Sunday, 19 June 2016

Not just sheep

GospelLuke 9:18-24 

One day when Jesus was praying alone in the presence of his disciples he put this question to them, ‘Who do the crowds say I am?’ And they answered, ‘John the Baptist; others Elijah; and others say one of the ancient prophets come back to life.’ ‘But you,’ he said ‘who do you say I am?’ It was Peter who spoke up. ‘The Christ of God’ he said. But he gave them strict orders not to tell anyone anything about this.
  ‘The Son of Man’ he said ‘is destined to suffer grievously, to be rejected by the elders and chief priests and scribes and to be put to death, and to be raised up on the third day.’
  Then to all he said, ‘If anyone wants to be a follower of mine, let him renounce himself and take up his cross every day and follow me. For anyone who wants to save his life will lose it; but anyone who loses his life for my sake, that man will save it

In school we have a lesson to reflect on the Sunday Gospel each week. It has been a revealing lesson for all of us. One of the students commented today that the Jesus she had learnt about in 'little school' was nothing like the one she was thinking about in our lessons. She remembered sheep and donkeys; angels and shepherds; more sheep and then the Cross and really nothing much inbetween. She wasn't the only one. 

It seems, that with the best of intentions, Jesus has become a pseudonym  for being kind and good without any evidence of what he is kind or good at, or even if he is kind or good (he says he isn't- at least the 'good' part).

I guess this is something of an issue when making an icon out of a person; there will always be something missing. I remember reading that Picasso painted his women in their strangely deformed abstractness because he wanted to include everything he found interesting about them. But no matter how artistic a licence you may have you will always be producing an image rather than  an original. Aternatively you quickly skim the surface, leaving behind a shadow that can be interpreted as a cloud, a cat or a sheep.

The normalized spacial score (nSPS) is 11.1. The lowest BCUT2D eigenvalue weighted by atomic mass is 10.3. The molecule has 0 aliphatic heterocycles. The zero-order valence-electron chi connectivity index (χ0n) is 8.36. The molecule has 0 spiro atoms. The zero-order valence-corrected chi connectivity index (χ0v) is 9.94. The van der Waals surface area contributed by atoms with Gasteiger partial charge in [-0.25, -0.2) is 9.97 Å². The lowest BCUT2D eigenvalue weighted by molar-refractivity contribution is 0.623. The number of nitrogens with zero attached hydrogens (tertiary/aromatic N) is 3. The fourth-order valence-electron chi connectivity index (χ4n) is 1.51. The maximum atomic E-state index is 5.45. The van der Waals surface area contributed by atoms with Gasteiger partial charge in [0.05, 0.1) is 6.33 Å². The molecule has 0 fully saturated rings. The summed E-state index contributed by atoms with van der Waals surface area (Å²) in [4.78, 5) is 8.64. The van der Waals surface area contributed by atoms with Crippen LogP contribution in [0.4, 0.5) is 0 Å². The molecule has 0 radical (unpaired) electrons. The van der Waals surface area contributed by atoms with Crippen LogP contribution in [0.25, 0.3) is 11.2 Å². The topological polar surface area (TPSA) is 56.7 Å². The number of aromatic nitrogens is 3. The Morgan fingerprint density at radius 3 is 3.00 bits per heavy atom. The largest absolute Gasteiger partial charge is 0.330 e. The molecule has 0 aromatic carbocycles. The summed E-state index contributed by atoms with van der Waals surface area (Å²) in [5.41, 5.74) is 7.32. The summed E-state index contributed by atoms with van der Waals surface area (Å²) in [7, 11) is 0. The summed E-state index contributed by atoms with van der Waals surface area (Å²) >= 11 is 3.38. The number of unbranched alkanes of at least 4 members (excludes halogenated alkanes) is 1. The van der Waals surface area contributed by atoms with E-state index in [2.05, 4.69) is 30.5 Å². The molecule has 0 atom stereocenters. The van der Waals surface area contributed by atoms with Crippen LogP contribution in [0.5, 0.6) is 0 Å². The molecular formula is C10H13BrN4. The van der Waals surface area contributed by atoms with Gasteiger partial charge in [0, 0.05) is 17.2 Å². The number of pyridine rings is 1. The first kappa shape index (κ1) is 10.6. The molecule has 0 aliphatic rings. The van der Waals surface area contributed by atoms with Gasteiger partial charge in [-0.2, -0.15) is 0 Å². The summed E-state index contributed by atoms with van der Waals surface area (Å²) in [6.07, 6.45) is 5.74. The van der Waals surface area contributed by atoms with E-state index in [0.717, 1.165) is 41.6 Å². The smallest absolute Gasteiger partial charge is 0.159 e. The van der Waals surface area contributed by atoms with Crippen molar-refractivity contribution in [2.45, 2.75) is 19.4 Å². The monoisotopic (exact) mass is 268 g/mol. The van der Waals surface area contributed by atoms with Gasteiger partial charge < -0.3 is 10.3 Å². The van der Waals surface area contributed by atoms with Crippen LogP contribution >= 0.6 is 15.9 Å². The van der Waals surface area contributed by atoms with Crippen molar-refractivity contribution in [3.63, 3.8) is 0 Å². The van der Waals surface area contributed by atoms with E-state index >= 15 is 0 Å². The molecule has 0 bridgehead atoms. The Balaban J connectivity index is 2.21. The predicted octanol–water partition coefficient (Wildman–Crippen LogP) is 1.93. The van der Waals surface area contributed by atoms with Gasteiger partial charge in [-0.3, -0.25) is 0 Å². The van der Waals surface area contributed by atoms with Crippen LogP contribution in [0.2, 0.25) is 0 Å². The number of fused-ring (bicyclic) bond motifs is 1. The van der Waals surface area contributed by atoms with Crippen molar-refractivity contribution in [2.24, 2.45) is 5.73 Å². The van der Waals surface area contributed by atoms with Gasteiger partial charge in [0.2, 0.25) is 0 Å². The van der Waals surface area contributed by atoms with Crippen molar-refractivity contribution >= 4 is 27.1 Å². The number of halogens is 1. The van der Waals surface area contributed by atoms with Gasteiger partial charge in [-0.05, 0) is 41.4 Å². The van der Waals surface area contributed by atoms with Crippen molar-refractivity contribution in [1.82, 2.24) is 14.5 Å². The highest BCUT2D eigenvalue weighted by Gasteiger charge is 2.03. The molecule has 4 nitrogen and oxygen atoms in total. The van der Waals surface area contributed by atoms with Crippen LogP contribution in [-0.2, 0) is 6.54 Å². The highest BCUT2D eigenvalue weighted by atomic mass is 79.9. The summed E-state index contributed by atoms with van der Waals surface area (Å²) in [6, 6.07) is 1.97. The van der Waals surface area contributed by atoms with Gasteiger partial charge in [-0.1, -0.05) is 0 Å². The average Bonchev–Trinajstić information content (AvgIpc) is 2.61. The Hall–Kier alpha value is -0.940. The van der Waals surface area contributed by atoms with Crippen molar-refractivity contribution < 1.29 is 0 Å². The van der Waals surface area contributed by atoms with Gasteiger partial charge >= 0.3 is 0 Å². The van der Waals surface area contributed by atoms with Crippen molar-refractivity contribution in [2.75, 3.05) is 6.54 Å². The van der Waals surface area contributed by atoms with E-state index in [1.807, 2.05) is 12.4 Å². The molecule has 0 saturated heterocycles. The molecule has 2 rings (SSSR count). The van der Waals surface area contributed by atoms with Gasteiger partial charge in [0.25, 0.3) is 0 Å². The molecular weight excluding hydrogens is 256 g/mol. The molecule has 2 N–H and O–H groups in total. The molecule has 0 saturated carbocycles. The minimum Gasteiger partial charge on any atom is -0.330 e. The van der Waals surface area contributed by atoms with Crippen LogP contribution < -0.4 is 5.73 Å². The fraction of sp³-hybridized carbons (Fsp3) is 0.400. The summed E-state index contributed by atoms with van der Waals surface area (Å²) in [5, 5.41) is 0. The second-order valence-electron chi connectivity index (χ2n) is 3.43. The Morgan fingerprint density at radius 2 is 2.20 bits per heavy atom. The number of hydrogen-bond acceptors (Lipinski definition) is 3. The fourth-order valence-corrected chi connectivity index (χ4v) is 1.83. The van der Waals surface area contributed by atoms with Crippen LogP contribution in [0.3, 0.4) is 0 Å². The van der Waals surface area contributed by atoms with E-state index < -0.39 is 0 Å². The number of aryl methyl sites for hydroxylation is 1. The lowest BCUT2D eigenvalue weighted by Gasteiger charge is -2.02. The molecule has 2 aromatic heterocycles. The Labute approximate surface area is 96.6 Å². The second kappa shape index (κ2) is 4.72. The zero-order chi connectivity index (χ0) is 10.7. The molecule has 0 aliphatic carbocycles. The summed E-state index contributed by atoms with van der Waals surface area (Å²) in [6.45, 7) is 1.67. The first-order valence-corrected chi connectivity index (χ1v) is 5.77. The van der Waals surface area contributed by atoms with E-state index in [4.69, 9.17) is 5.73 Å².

The surface skimming crowd sees similarities; points of reference; something they have heard before. They retreat into traditions and memories  of elders who have passed through time; safe in their context of history rather than the uncertainty of here and now. 

Here and now, Jesus is a bit of a challenge. Unwilling to fit the role, the many roles that may have suited, he's a one of kind. At least Peter sees this. He may not know what 'Christ of God' even looks like but Jesus is unique enough to deserve the title. 

The title brings its own rewards and there's not many who would step up to accept them. The challenge of being unique can be a painful one. My students know how that one feels. When they hear Jesus talking about having to walk a path he would rather not, some of them know that too. 

Suddenly, the 'sheep' thing becomes less important. Here is a man doing his best against the odds; a man with a life outside his control; a man who accepts that what he might want is way down on the list because there is much more at stake. A man acting out of Love; a love that they don't even have a name for yet.

This man they will come to; they will bring whatever their cross is and whatever it is made of. For each of them Jesus will be someone different - the one they say he is - and he will share their life and he will save their life. If they will let him. 

And that is my prayer.


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